More broadly, I think this case really exposes the extent to which the treatment of detainees in the manner in which Ms Rau has been treated has just become normal procedure for persons who cannot be identified as being lawful citizens. Essentially, it shows that we are happy to treat human beings and their human rights with contempt and that the onus is upon them to prove that the authorities are wrong in categorising them as being unlawful citizens in our country. Of course, as we now know, Ms Rau was an Australian resident. She had a right to be in this country and there was certainly no lawful authority for her to be detained in the manner in which she was.

The other thing that I think this case exposes is, as I said, in relation to public attitude. It took a group of detainees within the Baxter detention centre itself to highlight the plight of Ms Rau. As I understand it, they brought it to the attention of refugee advocates who, in turn, attempted to bring it to public attention. I think that in itself is very concerning but, again, it is as a result of the system that is in place: there is no open public scrutiny of what goes on behind the closed doors of Baxter detention centre and it is left to detainees and refugee advocates to bring to light the atrocities that are often occurring behind those closed doors.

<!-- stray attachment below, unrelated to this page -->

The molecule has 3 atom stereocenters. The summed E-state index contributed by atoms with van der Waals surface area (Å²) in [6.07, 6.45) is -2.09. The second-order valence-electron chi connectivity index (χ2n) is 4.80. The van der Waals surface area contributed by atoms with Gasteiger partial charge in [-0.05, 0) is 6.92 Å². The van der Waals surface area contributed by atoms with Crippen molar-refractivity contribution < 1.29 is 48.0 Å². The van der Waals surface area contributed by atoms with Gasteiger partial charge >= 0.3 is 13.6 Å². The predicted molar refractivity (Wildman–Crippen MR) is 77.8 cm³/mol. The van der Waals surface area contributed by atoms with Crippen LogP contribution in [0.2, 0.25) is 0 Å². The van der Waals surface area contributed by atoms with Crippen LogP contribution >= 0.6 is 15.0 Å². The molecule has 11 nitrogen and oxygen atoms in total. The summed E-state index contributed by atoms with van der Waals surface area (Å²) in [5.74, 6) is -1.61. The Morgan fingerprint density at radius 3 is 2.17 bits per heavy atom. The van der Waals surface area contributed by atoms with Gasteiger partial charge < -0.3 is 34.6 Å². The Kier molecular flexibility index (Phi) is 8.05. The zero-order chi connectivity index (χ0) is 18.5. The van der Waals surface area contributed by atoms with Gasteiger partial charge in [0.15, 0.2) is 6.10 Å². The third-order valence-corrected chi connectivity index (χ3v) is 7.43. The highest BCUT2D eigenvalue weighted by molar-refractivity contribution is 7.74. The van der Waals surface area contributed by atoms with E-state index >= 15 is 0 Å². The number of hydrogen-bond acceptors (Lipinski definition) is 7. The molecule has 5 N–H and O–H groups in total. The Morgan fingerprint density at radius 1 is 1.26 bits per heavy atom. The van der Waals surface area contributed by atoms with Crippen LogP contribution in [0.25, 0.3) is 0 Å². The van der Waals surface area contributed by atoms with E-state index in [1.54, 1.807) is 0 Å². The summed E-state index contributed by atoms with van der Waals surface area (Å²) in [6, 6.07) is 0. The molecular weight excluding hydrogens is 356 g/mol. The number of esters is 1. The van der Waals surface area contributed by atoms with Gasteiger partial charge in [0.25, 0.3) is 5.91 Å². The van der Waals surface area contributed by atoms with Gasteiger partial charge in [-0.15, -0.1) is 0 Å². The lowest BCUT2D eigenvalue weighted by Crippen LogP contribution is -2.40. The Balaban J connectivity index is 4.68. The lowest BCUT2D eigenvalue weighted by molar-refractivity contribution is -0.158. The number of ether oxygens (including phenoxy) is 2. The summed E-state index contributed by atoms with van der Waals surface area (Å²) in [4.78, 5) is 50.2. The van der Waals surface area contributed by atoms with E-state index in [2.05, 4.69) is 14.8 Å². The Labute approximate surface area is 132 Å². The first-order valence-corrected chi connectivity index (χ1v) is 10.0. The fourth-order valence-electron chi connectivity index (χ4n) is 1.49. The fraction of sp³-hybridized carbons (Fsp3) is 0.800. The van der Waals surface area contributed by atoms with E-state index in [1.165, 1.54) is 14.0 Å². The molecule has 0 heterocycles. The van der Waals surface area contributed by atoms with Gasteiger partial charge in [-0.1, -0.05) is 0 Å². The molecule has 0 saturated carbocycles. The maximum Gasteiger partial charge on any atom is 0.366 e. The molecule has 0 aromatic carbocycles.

Many speakers have spoken about the number of errors and failures that happened in our system which led to Ms Rau being left in the shocking circumstances that she has found herself in. I think that it is concerning and it suggests that the humanity and compassion of Australians is drifting further and further away from mainstream Australia. We are losing that sense that we have always prided ourselves on. We now seem to live in a country where the emphasis is on punitive measures in response to persons who appear to be, and often are, fleeing persecution in their own countries.

Labor have called upon the government to establish an independent and transparent public inquiry with all of the powers required to call evidence from all of the relevant authorities. Furthermore, there is a need for full resourcing of the inquiry and, given the seriousness of this matter, the inquiry should take place as a matter of haste and should report as soon as possible. We believe that aspects that ought to be investigated in the course of this full, public and transparent inquiry include the process leading up to Ms Rau’s detention and dealings between DIMIA and the Queensland police, including the availability of a missing persons notification. We say that the inquiry needs to look at the relevance of establishing an independent inspector general of detention, who would be supported and advised by the Immigration Detention and Advisory Group. We believe the inspector general should be able to monitor conditions and resolve complaints from detainees and their advocates.

The inquiry should also look at the desirable extent of independent external medical and psychiatric personnel to ensure sound monitoring of detainee conditions. There is a need to look at the monthly justification of continued detention after 90 days as well as the effect of the intrinsic tendency for a higher hurdle on psychological and health issues given the reality of detention centres. Finally, there is a need to investigate the adequacy of DIMIA’s database and reporting procedures for overstayers. This is a tragic incident and it deserves a response along the lines that Labor has outlined.